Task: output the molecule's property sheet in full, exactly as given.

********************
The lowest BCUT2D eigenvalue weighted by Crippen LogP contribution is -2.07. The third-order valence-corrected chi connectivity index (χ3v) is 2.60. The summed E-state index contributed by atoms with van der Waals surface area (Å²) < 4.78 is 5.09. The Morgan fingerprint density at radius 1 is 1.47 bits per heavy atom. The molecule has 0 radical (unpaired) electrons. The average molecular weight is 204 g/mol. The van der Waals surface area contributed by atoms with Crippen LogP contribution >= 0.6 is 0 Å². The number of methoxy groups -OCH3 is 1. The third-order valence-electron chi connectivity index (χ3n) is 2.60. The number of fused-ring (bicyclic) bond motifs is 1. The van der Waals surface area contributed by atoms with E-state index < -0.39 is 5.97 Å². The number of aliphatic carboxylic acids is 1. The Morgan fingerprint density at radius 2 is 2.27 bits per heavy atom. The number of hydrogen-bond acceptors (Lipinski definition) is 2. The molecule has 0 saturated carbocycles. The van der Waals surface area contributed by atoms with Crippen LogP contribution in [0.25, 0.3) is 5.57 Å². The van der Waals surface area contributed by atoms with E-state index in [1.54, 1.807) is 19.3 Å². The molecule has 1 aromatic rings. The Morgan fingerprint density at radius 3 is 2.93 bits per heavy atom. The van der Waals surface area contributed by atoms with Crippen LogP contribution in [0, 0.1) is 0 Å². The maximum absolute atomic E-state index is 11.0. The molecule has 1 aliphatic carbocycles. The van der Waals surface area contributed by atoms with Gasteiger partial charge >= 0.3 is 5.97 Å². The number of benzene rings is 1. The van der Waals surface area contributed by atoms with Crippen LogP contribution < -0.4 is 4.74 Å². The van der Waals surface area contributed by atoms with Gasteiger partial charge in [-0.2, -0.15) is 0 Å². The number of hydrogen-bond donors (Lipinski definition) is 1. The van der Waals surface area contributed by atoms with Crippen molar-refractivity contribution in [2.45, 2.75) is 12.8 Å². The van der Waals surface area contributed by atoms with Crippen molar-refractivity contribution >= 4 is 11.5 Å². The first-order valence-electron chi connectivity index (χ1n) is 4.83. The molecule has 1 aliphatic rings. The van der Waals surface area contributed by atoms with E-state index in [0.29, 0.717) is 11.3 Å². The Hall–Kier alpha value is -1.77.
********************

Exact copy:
The lowest BCUT2D eigenvalue weighted by Crippen LogP contribution is -2.07. The third-order valence-corrected chi connectivity index (χ3v) is 2.60. The summed E-state index contributed by atoms with van der Waals surface area (Å²) < 4.78 is 5.09. The Morgan fingerprint density at radius 1 is 1.47 bits per heavy atom. The molecule has 0 radical (unpaired) electrons. The average molecular weight is 204 g/mol. The van der Waals surface area contributed by atoms with Crippen LogP contribution >= 0.6 is 0 Å². The number of methoxy groups -OCH3 is 1. The third-order valence-electron chi connectivity index (χ3n) is 2.60. The number of fused-ring (bicyclic) bond motifs is 1. The van der Waals surface area contributed by atoms with E-state index < -0.39 is 5.97 Å². The number of aliphatic carboxylic acids is 1. The Morgan fingerprint density at radius 2 is 2.27 bits per heavy atom. The number of hydrogen-bond acceptors (Lipinski definition) is 2. The molecule has 0 saturated carbocycles. The van der Waals surface area contributed by atoms with Crippen LogP contribution in [0.25, 0.3) is 5.57 Å². The van der Waals surface area contributed by atoms with E-state index in [1.54, 1.807) is 19.3 Å². The molecule has 1 aromatic rings. The Morgan fingerprint density at radius 3 is 2.93 bits per heavy atom. The van der Waals surface area contributed by atoms with Crippen LogP contribution in [0, 0.1) is 0 Å². The maximum absolute atomic E-state index is 11.0. The molecule has 1 aliphatic carbocycles. The van der Waals surface area contributed by atoms with Gasteiger partial charge >= 0.3 is 5.97 Å². The number of benzene rings is 1. The van der Waals surface area contributed by atoms with Crippen LogP contribution < -0.4 is 4.74 Å². The van der Waals surface area contributed by atoms with Gasteiger partial charge in [-0.2, -0.15) is 0 Å². The number of hydrogen-bond donors (Lipinski definition) is 1. The van der Waals surface area contributed by atoms with Crippen molar-refractivity contribution in [2.45, 2.75) is 12.8 Å². The van der Waals surface area contributed by atoms with Crippen molar-refractivity contribution >= 4 is 11.5 Å². The first-order valence-electron chi connectivity index (χ1n) is 4.83. The molecule has 1 aliphatic rings. The van der Waals surface area contributed by atoms with E-state index in [0.29, 0.717) is 11.3 Å². The Hall–Kier alpha value is -1.77.